MONTGOMERY, AL (WSFA) - Alabamians will take a stance on the Ten Commandments when they vote in the general election.
Amendment one said in part it would authorize “the display of the Ten Commandments on state property and property owned or administrated by a public school or public body.”
The ACLU, a liberal-leaning organization, is against the amendment and said the Ten Commandments could only be displayed on public property as long as it “complies with constitutional requirements.”
“It doesn’t create any new rights. It doesn’t make it more legal to display the 10 commandments, than it is legal today," said Randall Marshall, the ACLU of Alabama Executive Director.
Marshall said schools could be put in a tight situation if they put up the Ten Commandments and were sued. He said they could be sued if they did not use historical context.
“They want to promote the Ten Commandments for its religious beliefs not for some historical purpose," Marshall said. “It’s going to be found to be unconstitutional and they’re going to be on the hook for literally hundreds of thousands of dollars in attorney’s fees."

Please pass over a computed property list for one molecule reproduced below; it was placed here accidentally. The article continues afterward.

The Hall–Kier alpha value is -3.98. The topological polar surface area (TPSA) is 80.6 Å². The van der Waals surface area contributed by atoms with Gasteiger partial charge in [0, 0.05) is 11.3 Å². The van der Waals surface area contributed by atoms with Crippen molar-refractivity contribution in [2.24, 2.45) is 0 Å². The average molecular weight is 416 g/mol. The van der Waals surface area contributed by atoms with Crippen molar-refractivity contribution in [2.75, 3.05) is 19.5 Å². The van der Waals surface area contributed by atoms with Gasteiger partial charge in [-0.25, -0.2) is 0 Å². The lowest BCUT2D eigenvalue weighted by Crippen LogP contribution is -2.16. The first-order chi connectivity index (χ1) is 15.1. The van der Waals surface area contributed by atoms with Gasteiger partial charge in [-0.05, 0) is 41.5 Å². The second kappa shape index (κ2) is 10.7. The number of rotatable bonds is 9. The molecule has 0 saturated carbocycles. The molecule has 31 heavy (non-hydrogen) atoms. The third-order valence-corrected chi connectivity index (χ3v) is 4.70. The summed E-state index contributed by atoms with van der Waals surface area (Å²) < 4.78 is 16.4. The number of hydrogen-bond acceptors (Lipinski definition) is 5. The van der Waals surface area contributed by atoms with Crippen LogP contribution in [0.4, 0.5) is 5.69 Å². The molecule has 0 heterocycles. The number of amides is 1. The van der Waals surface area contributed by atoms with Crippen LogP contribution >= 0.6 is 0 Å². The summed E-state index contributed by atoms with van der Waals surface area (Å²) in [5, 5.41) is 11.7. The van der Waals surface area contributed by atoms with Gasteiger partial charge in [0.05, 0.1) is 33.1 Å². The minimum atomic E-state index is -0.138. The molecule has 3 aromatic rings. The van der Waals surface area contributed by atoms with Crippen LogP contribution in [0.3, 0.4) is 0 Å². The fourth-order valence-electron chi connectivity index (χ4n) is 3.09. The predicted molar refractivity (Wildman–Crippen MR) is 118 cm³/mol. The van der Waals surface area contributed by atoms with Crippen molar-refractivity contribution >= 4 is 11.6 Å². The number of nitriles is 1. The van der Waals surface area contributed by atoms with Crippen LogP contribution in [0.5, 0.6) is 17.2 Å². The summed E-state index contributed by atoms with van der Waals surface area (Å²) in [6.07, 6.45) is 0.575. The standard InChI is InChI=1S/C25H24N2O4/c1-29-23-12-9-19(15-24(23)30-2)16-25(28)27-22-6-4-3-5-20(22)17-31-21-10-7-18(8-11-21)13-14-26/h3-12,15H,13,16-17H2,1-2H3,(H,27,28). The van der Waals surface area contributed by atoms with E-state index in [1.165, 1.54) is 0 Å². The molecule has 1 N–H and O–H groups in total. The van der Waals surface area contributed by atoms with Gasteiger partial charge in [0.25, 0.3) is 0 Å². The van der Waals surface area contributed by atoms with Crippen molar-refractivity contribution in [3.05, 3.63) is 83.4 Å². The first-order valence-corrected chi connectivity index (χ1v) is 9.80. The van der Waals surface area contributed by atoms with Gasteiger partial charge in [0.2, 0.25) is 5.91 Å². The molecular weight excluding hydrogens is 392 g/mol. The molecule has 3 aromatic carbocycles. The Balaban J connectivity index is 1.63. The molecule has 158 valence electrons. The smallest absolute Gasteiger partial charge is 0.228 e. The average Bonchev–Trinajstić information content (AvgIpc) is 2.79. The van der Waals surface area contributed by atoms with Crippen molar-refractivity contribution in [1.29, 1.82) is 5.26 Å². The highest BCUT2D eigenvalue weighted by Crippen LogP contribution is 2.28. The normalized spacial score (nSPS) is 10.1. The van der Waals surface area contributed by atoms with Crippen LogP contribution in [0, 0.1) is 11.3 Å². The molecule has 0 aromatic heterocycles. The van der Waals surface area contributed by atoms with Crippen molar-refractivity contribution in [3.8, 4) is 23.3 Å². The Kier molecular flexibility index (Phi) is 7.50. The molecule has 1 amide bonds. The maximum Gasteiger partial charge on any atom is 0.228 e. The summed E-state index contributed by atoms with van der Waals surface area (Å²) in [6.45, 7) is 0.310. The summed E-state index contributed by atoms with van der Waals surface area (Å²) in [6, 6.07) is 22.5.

Dean Young worked with Roy Moore’s U.S. Senate campaign and is a supporter of the amendment.
“We’ve seen what happens when you remove God from society," said Young. “We’ve got drug problems. We’ve got all of these problems. Sexually transmitted diseases with judicial activism going on.”
He believes it will help show people right from wrong.
“I can sense that the people are eager to get to the polls. And they want to vote for the 10 commandments to be in front of their school kids, and all the public buildings," Young said.
Young said that Gov. Kay Ivey agreed to do everything in her power to put the Ten Commandments on all property belonging to the state.
Gov. Ivey provided a statement.
The Southern Poverty Law Center also provided a response.